Abstract: Thermosensitive gels have attracted a great deal of attention for the applications of drug delivery systems, actuators, separation and removal of biological compounds and metals. Poly(N-isopropylacrylamide) (poly(NIPA)), a representative gel, has a lower critical solution temperature (LCST) in the vicinity of 32°C i.e. showing hydrophilicity and hydrophobicity in water at lower and higher temperatures, respectively. Novel adsorbents using thermosensitive gels for trapping metals were reported where poly(NIPA) was used as a thermosensitive backbone polymer. A chelating group, which interacts with heavy metals, was introduced into poly(NIPA) with a molecular imprinting technique using a specific metal as the template. Although it is emphasized that metals play important roles in biological processes and some of them are classified as essential, the toxic symptoms will manifest when a metal ion level exceeds a certain threshold level. Many symptoms of iron toxicity, for example heart attacks, diabetes, arthritis, depression and liver failure, are arised from the absorption of iron in unacceptably high concentrations because of a genetic failure or by accidental ingestion. The aim of this study is to prepare ion-imprinted polymers for the removal of iron from aqueous solutions and solutions thalassemia patient`s plasma. N-methacryloyl-(L)-cysteine (MAC) was selected as the metal complexing monomer, with the goal preparing a solid-phase which has a high selectivity for Fe3+ ions. Poly(NIPA) was used as a thermosensitive backbone polymer matrix. A chelating group [N-methacryloyl-(L)-cysteine (MAC)] which interacts with Fe3+ ions, was introduced into poly(NIPA) with a molecular imprinting technique. After removal of the Fe3+ ions, adsorption of Fe3+ ions from thalassemia patient's plasma both on the poly(NIPA-MAC) and Fe3+-imprinted poly(NIPA-MAC) particles were studied in batch-wise.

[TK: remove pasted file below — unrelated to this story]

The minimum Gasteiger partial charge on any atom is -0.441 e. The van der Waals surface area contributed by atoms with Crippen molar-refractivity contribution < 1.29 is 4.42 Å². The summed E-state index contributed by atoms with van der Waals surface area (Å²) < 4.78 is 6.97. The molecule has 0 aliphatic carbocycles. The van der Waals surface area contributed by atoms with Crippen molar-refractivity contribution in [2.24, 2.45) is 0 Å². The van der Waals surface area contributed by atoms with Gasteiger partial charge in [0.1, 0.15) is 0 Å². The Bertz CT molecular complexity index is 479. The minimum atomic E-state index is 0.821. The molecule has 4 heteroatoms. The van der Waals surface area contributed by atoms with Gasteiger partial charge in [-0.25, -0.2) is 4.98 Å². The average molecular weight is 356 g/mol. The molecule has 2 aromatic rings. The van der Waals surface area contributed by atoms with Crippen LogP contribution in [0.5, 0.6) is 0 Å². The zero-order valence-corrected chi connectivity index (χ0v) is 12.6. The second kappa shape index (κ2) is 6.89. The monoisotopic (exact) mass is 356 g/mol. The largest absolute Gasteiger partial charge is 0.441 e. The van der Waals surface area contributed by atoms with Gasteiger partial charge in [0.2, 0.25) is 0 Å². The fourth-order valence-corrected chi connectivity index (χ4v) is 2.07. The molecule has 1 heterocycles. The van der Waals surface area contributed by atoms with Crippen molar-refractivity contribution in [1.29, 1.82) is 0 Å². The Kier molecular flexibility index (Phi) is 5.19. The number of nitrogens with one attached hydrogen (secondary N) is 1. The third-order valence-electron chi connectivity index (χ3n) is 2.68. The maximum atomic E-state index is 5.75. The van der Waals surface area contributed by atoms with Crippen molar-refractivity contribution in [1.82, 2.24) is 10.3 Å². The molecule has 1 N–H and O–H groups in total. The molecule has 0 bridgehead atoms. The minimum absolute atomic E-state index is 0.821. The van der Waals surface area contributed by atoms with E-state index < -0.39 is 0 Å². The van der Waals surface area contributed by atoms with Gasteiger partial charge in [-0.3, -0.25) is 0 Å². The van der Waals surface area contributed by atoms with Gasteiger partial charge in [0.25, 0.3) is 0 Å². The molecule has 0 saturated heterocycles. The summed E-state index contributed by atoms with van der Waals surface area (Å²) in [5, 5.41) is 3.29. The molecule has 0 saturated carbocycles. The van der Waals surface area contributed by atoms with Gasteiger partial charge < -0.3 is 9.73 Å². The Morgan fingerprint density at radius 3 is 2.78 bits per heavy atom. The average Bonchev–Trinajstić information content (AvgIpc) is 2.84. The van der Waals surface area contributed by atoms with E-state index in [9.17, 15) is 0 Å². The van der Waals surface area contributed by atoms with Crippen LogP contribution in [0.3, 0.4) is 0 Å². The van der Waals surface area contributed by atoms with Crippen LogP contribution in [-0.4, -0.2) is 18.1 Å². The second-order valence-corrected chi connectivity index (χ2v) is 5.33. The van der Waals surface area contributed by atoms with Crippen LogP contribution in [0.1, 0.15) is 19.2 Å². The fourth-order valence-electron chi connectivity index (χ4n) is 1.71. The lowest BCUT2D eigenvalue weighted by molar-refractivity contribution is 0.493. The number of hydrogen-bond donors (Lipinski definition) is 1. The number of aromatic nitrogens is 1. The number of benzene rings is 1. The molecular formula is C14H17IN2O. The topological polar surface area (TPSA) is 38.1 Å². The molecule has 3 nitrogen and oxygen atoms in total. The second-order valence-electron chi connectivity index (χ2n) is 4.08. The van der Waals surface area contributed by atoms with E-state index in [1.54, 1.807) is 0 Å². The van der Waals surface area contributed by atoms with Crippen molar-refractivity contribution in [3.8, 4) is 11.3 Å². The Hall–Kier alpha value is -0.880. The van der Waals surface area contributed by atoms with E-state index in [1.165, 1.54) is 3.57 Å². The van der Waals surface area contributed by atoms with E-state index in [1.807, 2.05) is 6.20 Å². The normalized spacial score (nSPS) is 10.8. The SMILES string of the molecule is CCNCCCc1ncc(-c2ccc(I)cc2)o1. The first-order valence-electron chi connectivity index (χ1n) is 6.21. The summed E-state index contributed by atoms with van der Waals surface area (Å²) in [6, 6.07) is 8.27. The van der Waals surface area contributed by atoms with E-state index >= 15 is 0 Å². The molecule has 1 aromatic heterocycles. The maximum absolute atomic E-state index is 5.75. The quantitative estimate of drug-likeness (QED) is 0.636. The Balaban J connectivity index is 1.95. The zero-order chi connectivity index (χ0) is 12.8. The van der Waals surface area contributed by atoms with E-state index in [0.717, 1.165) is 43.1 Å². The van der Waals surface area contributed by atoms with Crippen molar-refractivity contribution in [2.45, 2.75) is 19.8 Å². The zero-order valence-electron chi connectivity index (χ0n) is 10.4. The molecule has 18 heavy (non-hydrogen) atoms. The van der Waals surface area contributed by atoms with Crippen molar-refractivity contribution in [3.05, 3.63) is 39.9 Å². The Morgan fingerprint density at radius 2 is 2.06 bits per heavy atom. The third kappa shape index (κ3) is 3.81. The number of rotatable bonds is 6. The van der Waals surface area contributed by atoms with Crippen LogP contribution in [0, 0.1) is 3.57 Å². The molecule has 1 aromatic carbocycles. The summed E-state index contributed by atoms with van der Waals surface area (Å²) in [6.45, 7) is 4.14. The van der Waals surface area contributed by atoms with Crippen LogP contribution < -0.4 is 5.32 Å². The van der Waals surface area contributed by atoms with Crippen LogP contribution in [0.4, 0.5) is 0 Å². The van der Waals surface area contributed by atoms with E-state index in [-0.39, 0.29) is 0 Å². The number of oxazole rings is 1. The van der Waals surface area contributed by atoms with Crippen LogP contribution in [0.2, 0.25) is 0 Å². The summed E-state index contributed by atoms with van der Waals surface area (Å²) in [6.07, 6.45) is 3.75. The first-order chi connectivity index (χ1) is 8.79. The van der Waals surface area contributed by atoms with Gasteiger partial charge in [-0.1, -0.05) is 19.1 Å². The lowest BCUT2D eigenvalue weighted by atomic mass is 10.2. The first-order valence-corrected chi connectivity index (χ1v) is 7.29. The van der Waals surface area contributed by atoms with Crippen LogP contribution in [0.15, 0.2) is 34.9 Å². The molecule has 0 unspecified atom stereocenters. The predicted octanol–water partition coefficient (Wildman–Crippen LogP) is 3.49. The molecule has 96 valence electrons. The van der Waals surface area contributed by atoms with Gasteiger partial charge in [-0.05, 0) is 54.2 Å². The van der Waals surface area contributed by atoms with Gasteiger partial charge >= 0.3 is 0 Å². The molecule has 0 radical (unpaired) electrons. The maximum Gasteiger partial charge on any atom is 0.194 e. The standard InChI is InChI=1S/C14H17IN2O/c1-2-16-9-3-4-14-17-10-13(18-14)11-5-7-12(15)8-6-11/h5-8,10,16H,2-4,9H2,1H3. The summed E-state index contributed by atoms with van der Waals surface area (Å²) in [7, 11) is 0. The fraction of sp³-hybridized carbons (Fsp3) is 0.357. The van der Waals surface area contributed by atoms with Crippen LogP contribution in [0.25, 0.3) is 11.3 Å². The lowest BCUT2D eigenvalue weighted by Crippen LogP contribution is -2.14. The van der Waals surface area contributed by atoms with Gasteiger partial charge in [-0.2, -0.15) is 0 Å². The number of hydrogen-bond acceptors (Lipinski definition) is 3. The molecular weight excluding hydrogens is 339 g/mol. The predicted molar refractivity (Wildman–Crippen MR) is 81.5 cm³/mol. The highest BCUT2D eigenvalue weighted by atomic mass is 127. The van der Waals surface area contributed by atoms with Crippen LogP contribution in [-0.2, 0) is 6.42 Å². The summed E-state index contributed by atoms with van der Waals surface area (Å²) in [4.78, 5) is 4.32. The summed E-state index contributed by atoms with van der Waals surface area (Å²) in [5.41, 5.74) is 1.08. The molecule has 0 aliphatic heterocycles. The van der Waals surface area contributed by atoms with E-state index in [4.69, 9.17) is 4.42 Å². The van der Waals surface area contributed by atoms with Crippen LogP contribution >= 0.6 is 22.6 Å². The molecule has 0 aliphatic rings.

Template and target information: iron ion, ferric ion, Fe(III)
Author keywords: Thermosensitive polymers, poly(NIPA), ion imprinting, Thalassemia, affinity binding